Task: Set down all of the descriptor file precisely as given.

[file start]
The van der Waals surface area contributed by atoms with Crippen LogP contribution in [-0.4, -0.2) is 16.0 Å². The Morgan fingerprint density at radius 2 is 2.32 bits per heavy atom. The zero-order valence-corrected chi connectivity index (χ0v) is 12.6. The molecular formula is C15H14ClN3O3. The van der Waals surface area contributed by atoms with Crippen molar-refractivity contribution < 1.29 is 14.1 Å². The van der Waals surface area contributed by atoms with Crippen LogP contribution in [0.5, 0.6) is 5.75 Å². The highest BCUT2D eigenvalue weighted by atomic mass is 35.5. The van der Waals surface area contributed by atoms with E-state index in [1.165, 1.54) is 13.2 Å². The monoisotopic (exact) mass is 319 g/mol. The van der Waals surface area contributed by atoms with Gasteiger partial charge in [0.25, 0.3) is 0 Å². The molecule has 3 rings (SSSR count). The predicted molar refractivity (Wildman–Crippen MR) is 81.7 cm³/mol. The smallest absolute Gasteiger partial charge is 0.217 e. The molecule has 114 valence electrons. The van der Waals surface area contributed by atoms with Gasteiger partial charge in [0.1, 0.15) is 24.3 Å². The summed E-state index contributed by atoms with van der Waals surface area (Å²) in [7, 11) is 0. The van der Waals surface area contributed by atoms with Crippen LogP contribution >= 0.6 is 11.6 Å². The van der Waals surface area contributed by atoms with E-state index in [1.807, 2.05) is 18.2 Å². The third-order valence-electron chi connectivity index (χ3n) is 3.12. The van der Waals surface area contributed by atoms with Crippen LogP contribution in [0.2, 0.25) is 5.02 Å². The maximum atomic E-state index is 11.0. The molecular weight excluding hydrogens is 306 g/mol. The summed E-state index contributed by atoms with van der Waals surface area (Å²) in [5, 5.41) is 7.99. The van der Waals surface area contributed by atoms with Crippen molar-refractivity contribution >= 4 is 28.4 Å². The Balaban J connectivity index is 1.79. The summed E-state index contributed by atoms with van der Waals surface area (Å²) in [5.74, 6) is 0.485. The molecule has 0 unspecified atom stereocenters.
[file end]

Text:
The van der Waals surface area contributed by atoms with Crippen LogP contribution in [-0.4, -0.2) is 16.0 Å². The Morgan fingerprint density at radius 2 is 2.32 bits per heavy atom. The zero-order valence-corrected chi connectivity index (χ0v) is 12.6. The molecular formula is C15H14ClN3O3. The van der Waals surface area contributed by atoms with Crippen molar-refractivity contribution < 1.29 is 14.1 Å². The van der Waals surface area contributed by atoms with Crippen LogP contribution in [0.5, 0.6) is 5.75 Å². The highest BCUT2D eigenvalue weighted by atomic mass is 35.5. The van der Waals surface area contributed by atoms with E-state index in [1.165, 1.54) is 13.2 Å². The monoisotopic (exact) mass is 319 g/mol. The van der Waals surface area contributed by atoms with Gasteiger partial charge in [0.25, 0.3) is 0 Å². The molecule has 3 rings (SSSR count). The predicted molar refractivity (Wildman–Crippen MR) is 81.7 cm³/mol. The smallest absolute Gasteiger partial charge is 0.217 e. The molecule has 114 valence electrons. The van der Waals surface area contributed by atoms with Gasteiger partial charge in [0.1, 0.15) is 24.3 Å². The summed E-state index contributed by atoms with van der Waals surface area (Å²) in [7, 11) is 0. The van der Waals surface area contributed by atoms with Crippen LogP contribution >= 0.6 is 11.6 Å². The van der Waals surface area contributed by atoms with E-state index in [1.807, 2.05) is 18.2 Å². The third-order valence-electron chi connectivity index (χ3n) is 3.12. The van der Waals surface area contributed by atoms with Crippen LogP contribution in [0.2, 0.25) is 5.02 Å². The maximum atomic E-state index is 11.0. The molecular weight excluding hydrogens is 306 g/mol. The summed E-state index contributed by atoms with van der Waals surface area (Å²) in [5, 5.41) is 7.99. The van der Waals surface area contributed by atoms with Crippen molar-refractivity contribution >= 4 is 28.4 Å². The Balaban J connectivity index is 1.79. The summed E-state index contributed by atoms with van der Waals surface area (Å²) in [5.74, 6) is 0.485. The molecule has 0 unspecified atom stereocenters.